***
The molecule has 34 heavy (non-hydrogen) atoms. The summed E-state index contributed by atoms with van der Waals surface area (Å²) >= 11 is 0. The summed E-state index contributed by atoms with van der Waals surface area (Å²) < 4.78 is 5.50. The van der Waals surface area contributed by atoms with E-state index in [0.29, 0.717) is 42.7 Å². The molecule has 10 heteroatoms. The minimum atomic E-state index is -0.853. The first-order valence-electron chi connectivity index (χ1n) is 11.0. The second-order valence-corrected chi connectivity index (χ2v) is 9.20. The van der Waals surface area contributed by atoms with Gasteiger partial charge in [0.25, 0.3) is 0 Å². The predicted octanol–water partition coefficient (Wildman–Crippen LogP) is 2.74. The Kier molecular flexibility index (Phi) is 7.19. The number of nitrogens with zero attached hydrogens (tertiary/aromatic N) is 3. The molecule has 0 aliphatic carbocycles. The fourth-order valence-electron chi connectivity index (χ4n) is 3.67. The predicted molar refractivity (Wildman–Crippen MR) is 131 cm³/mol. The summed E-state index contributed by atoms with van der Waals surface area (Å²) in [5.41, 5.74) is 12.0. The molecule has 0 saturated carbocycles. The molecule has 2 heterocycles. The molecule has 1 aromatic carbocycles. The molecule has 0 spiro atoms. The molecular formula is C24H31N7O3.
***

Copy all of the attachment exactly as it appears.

The molecule has 34 heavy (non-hydrogen) atoms. The summed E-state index contributed by atoms with van der Waals surface area (Å²) >= 11 is 0. The summed E-state index contributed by atoms with van der Waals surface area (Å²) < 4.78 is 5.50. The van der Waals surface area contributed by atoms with E-state index in [0.29, 0.717) is 42.7 Å². The molecule has 10 heteroatoms. The minimum atomic E-state index is -0.853. The first-order valence-electron chi connectivity index (χ1n) is 11.0. The second-order valence-corrected chi connectivity index (χ2v) is 9.20. The van der Waals surface area contributed by atoms with Gasteiger partial charge in [0.25, 0.3) is 0 Å². The predicted octanol–water partition coefficient (Wildman–Crippen LogP) is 2.74. The Kier molecular flexibility index (Phi) is 7.19. The number of nitrogens with zero attached hydrogens (tertiary/aromatic N) is 3. The molecule has 0 aliphatic carbocycles. The fourth-order valence-electron chi connectivity index (χ4n) is 3.67. The predicted molar refractivity (Wildman–Crippen MR) is 131 cm³/mol. The summed E-state index contributed by atoms with van der Waals surface area (Å²) in [5.41, 5.74) is 12.0. The molecule has 0 saturated carbocycles. The molecule has 2 heterocycles. The molecule has 1 aromatic carbocycles. The molecule has 0 spiro atoms. The molecular formula is C24H31N7O3.